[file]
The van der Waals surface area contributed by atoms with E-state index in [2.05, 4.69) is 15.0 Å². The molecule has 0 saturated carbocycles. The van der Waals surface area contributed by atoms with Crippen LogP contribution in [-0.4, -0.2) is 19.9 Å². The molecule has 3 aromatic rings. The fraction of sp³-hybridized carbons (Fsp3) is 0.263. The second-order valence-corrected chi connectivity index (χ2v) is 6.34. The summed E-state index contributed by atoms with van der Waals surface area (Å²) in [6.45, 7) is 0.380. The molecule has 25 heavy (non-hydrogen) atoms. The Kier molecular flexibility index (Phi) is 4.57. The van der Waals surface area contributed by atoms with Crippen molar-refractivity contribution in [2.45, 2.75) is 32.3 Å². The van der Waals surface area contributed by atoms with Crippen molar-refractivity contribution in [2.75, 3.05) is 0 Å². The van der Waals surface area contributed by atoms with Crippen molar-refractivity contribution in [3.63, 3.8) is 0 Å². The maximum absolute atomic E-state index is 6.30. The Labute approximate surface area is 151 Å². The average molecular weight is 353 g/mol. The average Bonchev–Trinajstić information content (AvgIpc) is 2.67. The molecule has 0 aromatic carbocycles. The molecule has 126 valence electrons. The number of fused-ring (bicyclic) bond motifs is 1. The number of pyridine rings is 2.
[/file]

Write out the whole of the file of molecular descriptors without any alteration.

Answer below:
The van der Waals surface area contributed by atoms with E-state index in [2.05, 4.69) is 15.0 Å². The molecule has 0 saturated carbocycles. The van der Waals surface area contributed by atoms with Crippen LogP contribution in [-0.4, -0.2) is 19.9 Å². The molecule has 3 aromatic rings. The fraction of sp³-hybridized carbons (Fsp3) is 0.263. The second-order valence-corrected chi connectivity index (χ2v) is 6.34. The summed E-state index contributed by atoms with van der Waals surface area (Å²) in [6.45, 7) is 0.380. The molecule has 25 heavy (non-hydrogen) atoms. The Kier molecular flexibility index (Phi) is 4.57. The van der Waals surface area contributed by atoms with Crippen molar-refractivity contribution in [2.45, 2.75) is 32.3 Å². The van der Waals surface area contributed by atoms with Crippen molar-refractivity contribution in [2.75, 3.05) is 0 Å². The van der Waals surface area contributed by atoms with Crippen molar-refractivity contribution in [3.63, 3.8) is 0 Å². The maximum absolute atomic E-state index is 6.30. The Labute approximate surface area is 151 Å². The average molecular weight is 353 g/mol. The average Bonchev–Trinajstić information content (AvgIpc) is 2.67. The molecule has 0 aromatic carbocycles. The molecule has 126 valence electrons. The number of fused-ring (bicyclic) bond motifs is 1. The number of pyridine rings is 2.